The matchup between the Buccaneers and the Washington Football Team comes down to pressure on Tom Brady. Will the Football Team get enough? Or will the Buccaneers give Brady enough time to find his ridiculous assortment of weapons.
The Buccaneers have been somewhat of a bully team this year. They are just 1-5 in their six games against playoff teams but 10-0 vs. lesser competition. 11 out of the 21 sacks of Tom Brady have come in those 6 games. Tampa has also averaged 15 fewer points and 100 fewer passing yards against their playoff opponents. The defenses with good pass rushes have given Brady and the Buccaneers Offense lots of trouble this season, and Washington falls into the category of a very good pass-rushing team (6th in sacks, 4th in Pressure %).
That said, the Football Team better play 4 full quarters on defense. They cannot get comfortable if they have any early success. They can’t get predictable. Because Tom Brady and Bruce Arians will be able to effectively make adjustments as the game progresses. The below sequence from Tampa’s come-from-behind win vs. Atlanta in Week 15 is a great example.
This was 3rd-and-9 in the 2nd quarter. The Buccaneers were aligned in a 3×1 closed formation. The Falcons were showing blitz, appeared to be playing man coverage, and had no deep middle safety.
At the snap, Atlanta brought the DB covering the #3 inside receiver (Chris Godwin) on a blitz. Safety Keanu Neal raced to the deep middle. Linebacker Deion Jones, initially showing blitz, dropped out into coverage to take away any quick routes over the middle. That’s exactly the type of route that Godwin would run.
Brady wanted Godwin, but he was taken away. This gave the blitz time to hit home before Brady could look elsewhere.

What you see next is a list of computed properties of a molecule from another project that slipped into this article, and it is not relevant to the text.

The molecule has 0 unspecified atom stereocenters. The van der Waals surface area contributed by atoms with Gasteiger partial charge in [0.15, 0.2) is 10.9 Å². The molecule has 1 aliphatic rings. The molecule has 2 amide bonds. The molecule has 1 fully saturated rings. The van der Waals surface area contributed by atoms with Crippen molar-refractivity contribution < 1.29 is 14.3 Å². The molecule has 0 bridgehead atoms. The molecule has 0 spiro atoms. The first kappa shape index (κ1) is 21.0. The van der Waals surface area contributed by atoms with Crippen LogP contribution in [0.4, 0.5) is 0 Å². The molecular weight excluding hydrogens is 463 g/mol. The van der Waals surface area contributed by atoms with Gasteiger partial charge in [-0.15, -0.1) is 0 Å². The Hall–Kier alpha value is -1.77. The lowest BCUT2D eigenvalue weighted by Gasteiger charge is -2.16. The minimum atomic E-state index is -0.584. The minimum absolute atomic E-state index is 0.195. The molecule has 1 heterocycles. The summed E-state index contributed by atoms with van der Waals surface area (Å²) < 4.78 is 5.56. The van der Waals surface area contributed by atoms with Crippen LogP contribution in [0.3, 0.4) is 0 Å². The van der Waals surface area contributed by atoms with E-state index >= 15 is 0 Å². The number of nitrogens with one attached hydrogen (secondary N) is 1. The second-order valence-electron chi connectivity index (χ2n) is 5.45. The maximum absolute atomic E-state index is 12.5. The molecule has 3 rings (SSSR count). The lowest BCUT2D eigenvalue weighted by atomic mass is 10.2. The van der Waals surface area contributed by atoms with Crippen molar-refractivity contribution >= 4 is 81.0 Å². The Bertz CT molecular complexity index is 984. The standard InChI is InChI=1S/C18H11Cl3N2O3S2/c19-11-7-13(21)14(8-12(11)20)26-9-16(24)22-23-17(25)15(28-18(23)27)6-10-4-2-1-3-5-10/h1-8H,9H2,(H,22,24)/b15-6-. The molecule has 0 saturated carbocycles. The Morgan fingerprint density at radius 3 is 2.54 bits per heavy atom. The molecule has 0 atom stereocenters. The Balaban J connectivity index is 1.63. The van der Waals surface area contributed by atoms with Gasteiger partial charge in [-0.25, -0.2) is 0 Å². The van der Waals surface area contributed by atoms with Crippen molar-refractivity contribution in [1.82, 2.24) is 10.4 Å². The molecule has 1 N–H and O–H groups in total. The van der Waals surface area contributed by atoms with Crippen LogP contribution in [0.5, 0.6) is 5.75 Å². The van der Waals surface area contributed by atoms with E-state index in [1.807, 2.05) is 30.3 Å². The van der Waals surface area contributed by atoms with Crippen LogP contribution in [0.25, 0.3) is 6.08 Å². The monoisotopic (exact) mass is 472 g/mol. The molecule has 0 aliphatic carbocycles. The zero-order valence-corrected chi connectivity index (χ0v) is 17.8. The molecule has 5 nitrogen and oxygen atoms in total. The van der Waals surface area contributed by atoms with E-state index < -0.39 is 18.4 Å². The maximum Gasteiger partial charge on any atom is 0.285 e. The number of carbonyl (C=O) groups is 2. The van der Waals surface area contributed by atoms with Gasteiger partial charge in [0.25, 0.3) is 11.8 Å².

The blitz worked, so the Falcons tried to beat Brady in the same way again in the 4th quarter.
This was 3rd-and-5. The Buccaneers aligned in the same formation and the Falcons showed a similar look (blitz, man coverage, no deep middle safety).
The Falcons would bring another blitz from the slot, drop another defender to the deep middle, and again drop a potential pass rusher out underneath to take away any quick throws inside. It was just dressed up differently this time, with the slot DB over the #2 inside receiver (instead of the #3 receiver) blitzing and a defensive lineman (instead of a linebacker) dropping out underneath from the opposite side of the formation. They also sent a linebacker to cover the deep middle instead of a safety.
This time, however, the #3 receiver (Mike Evans) didn’t run his route inside. He ran a quick out, with his other two receivers blocking. With the coverage designed to take away an easy quick throw inside, the outside was left vulnerable.
Brady and the Buccaneers recognized the situation and anticipated that Atlanta might bring a similar blitz. It looked like Brady signaled to his receivers at the line and got them into the right play against this particular blitz. The result was an easy first down that led to a game-tying field goal.
The Falcons and the Football Team are neck and neck in blitz frequency, and Washington will bring pressure schemes similar to this. However, they have many more ways to get to the QB than Atlanta, primarily because of Chase Young. But they can’t rely on just one approach because Brady can easily adjust when he knows what’s coming, as shown above. They’ll need to mix up their pressure and coverage looks and use disguise to delay Brady’s decision-making. Washington’s front-4 has to get a consistent pass rush for 60 minutes to make Brady uncomfortable. It can be done. If it isn’t, Washington stands no chance.
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